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Report Release: Account Deactivation and Content Removal: Guiding Principles and Practices for Companies and Users

In partnership with colleagues at the Center for Democracy & Technology, the Berkman Center is pleased to release a report on Account Deactivation and Content Removal: Guiding Principles and Practices for Companies and Users” by Erica Newland, Caroline Nolan, Cynthia Wong, and Jillian York.

You can download the report at: http://cyber.law.harvard.edu/publications/2011/account_deactivation

This report explores these dilemmas and recommends principles, strategies, and tools that companies and users alike can adopt to mitigate the negative effects of account deactivation and content removal. Through case examples, we outline the ways in which platform providers can have a positive impact on user trust and behavior by being more clear and consistent in developing ToU and other policies, responding to and evaluating suspected violations, and providing opportunities for recourse and appeal. We also highlight concrete actions that users can take to educate themselves about how the moderation, takedown, and abuse-prevention mechanisms work for the services they use, provide and communicate context where necessary, and engage with companies and other users around such issues.  

From the activist who communicates with her network via her Facebook account, the user who posts documentary-style videos to YouTube or the citizen journalist who raises awareness with photos uploaded to Flickr, platforms that host user-generated content are increasingly used by a range of civic actors in innovative ways: to amplify voices, organize campaigns and coordinate disaster response, and advocate around issues of common concern. However, while the online space may be perceived as a public commons, private entities play a role in shaping online activity, behavior, and content via Terms of Use (ToU), community guidelines, and other mechanisms of control.  Platform providers often enforce such rules in response to potential threats, misuse, or ToU violations; users must observe them or risk losing their accounts, their contacts, or their ability to post content.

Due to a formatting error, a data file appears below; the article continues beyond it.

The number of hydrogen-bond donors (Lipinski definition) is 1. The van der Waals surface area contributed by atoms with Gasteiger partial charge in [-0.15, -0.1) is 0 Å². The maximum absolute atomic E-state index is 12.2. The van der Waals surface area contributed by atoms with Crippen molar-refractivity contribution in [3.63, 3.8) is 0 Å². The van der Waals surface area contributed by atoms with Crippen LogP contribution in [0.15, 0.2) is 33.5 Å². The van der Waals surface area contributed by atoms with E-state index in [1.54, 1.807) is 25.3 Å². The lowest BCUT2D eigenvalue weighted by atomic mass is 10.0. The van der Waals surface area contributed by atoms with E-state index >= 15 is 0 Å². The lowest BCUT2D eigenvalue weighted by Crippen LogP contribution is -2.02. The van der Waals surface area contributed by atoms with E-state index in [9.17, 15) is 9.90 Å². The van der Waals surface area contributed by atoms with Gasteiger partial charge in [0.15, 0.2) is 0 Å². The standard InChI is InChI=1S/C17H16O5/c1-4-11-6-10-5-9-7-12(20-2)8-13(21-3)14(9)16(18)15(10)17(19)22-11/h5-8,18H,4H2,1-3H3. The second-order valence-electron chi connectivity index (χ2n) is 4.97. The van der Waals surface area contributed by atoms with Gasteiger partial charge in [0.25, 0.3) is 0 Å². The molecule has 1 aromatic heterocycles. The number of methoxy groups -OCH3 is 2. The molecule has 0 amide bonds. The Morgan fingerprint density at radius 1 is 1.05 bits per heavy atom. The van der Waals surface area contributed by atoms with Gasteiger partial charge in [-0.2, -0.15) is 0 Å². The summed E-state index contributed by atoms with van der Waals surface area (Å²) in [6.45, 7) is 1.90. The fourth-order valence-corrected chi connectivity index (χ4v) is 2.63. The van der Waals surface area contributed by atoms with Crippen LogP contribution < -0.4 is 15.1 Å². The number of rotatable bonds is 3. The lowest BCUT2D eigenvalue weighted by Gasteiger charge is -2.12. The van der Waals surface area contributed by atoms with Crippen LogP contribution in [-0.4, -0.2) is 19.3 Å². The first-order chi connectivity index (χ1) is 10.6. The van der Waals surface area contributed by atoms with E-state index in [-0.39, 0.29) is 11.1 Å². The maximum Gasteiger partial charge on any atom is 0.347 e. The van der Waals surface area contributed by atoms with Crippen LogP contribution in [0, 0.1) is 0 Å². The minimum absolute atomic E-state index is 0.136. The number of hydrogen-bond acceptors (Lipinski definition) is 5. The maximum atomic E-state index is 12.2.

The clarity, transparency, and consistency of how such terms are established and implemented are important to all users, but for the growing number of human rights activists who depend on web 2.0 platforms for core elements of their work—and for whom removed content and deleted accounts can have severe consequences—the stakes are much higher. For platform providers, enforcing site guidelines can require balancing complex and often competing considerations, including supporting community norms and innovative user activity, while maintaining a safe and secure online environment, protecting the free expression and privacy rights of users while enforcing legal standards or responding to government pressure, and accounting for the potential risks faced by activists.

This document grew out of an ongoing learning series hosted by the Global Network Initiative (GNI), of which the Berkman Center  and CDT are founding members. Our analysis was strengthened by the experience and feedback of diverse stakeholders, including company representatives, socially responsible investors, academics, and advocates, and intends to offer realistic and concrete approaches that are rights-sensitive while also flexible enough to be practically implemented across diverse platforms and contexts.

For more information on the Berkman Center’s work with the GNI, and on issues related to online free expression and privacy, please visit: http://cyber.law.harvard.edu/research/principles.

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Last updated September 21, 2011